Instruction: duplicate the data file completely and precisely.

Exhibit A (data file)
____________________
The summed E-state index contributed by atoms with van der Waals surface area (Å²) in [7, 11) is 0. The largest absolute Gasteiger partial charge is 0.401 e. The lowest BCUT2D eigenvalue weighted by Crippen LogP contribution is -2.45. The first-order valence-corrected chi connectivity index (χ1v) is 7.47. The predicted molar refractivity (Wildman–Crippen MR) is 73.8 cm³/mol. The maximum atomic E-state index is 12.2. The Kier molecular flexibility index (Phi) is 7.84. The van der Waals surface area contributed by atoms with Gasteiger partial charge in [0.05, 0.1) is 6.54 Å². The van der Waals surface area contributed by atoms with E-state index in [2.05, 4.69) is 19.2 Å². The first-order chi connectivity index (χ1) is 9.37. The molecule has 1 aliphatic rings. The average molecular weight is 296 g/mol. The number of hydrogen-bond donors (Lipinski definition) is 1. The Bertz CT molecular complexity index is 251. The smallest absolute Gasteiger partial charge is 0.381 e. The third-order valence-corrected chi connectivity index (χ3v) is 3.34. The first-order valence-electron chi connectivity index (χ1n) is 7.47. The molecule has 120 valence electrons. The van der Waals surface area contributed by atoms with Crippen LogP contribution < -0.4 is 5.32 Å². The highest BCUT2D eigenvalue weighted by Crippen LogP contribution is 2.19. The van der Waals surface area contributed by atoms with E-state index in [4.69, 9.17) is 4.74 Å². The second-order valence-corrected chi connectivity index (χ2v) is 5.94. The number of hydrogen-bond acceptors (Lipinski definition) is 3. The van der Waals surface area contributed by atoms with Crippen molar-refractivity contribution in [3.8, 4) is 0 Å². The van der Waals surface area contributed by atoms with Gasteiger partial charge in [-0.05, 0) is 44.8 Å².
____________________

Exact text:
The summed E-state index contributed by atoms with van der Waals surface area (Å²) in [7, 11) is 0. The largest absolute Gasteiger partial charge is 0.401 e. The lowest BCUT2D eigenvalue weighted by Crippen LogP contribution is -2.45. The first-order valence-corrected chi connectivity index (χ1v) is 7.47. The predicted molar refractivity (Wildman–Crippen MR) is 73.8 cm³/mol. The maximum atomic E-state index is 12.2. The Kier molecular flexibility index (Phi) is 7.84. The van der Waals surface area contributed by atoms with Gasteiger partial charge in [0.05, 0.1) is 6.54 Å². The van der Waals surface area contributed by atoms with E-state index in [2.05, 4.69) is 19.2 Å². The first-order chi connectivity index (χ1) is 9.37. The molecule has 1 aliphatic rings. The average molecular weight is 296 g/mol. The number of hydrogen-bond donors (Lipinski definition) is 1. The Bertz CT molecular complexity index is 251. The smallest absolute Gasteiger partial charge is 0.381 e. The third-order valence-corrected chi connectivity index (χ3v) is 3.34. The first-order valence-electron chi connectivity index (χ1n) is 7.47. The molecule has 120 valence electrons. The van der Waals surface area contributed by atoms with Crippen LogP contribution < -0.4 is 5.32 Å². The highest BCUT2D eigenvalue weighted by Crippen LogP contribution is 2.19. The van der Waals surface area contributed by atoms with E-state index in [4.69, 9.17) is 4.74 Å². The second-order valence-corrected chi connectivity index (χ2v) is 5.94. The number of hydrogen-bond acceptors (Lipinski definition) is 3. The van der Waals surface area contributed by atoms with Crippen molar-refractivity contribution in [3.8, 4) is 0 Å². The van der Waals surface area contributed by atoms with Gasteiger partial charge in [-0.05, 0) is 44.8 Å².